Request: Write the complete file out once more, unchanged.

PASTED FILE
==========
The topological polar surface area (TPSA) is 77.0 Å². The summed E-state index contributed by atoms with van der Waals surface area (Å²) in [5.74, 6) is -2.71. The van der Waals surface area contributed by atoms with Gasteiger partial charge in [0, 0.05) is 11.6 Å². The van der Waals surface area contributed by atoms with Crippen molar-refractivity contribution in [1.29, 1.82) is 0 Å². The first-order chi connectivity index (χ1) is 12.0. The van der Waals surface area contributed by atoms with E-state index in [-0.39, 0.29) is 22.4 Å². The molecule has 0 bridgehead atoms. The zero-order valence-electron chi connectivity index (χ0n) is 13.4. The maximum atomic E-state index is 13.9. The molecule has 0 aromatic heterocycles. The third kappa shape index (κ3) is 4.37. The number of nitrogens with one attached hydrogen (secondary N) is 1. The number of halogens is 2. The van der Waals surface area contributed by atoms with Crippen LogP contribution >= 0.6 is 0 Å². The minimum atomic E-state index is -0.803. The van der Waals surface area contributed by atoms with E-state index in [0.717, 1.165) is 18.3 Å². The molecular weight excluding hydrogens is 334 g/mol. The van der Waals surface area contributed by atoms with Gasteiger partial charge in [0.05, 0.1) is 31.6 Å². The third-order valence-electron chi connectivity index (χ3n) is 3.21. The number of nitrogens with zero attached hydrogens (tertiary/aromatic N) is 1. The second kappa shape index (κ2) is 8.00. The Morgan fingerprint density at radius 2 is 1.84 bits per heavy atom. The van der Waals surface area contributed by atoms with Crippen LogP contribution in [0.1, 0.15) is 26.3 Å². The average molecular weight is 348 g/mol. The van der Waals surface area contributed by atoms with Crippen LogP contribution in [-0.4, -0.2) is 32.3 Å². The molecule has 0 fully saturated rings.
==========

The topological polar surface area (TPSA) is 77.0 Å². The summed E-state index contributed by atoms with van der Waals surface area (Å²) in [5.74, 6) is -2.71. The van der Waals surface area contributed by atoms with Gasteiger partial charge in [0, 0.05) is 11.6 Å². The van der Waals surface area contributed by atoms with Crippen molar-refractivity contribution in [1.29, 1.82) is 0 Å². The first-order chi connectivity index (χ1) is 12.0. The van der Waals surface area contributed by atoms with E-state index in [-0.39, 0.29) is 22.4 Å². The molecule has 0 bridgehead atoms. The zero-order valence-electron chi connectivity index (χ0n) is 13.4. The maximum atomic E-state index is 13.9. The molecule has 0 aromatic heterocycles. The third kappa shape index (κ3) is 4.37. The number of nitrogens with one attached hydrogen (secondary N) is 1. The number of halogens is 2. The van der Waals surface area contributed by atoms with Crippen LogP contribution >= 0.6 is 0 Å². The minimum atomic E-state index is -0.803. The van der Waals surface area contributed by atoms with E-state index in [0.717, 1.165) is 18.3 Å². The molecular weight excluding hydrogens is 334 g/mol. The van der Waals surface area contributed by atoms with Gasteiger partial charge in [0.05, 0.1) is 31.6 Å². The third-order valence-electron chi connectivity index (χ3n) is 3.21. The number of nitrogens with zero attached hydrogens (tertiary/aromatic N) is 1. The second kappa shape index (κ2) is 8.00. The Morgan fingerprint density at radius 2 is 1.84 bits per heavy atom. The van der Waals surface area contributed by atoms with Crippen LogP contribution in [0.1, 0.15) is 26.3 Å². The average molecular weight is 348 g/mol. The van der Waals surface area contributed by atoms with Crippen LogP contribution in [-0.4, -0.2) is 32.3 Å². The molecule has 0 fully saturated rings.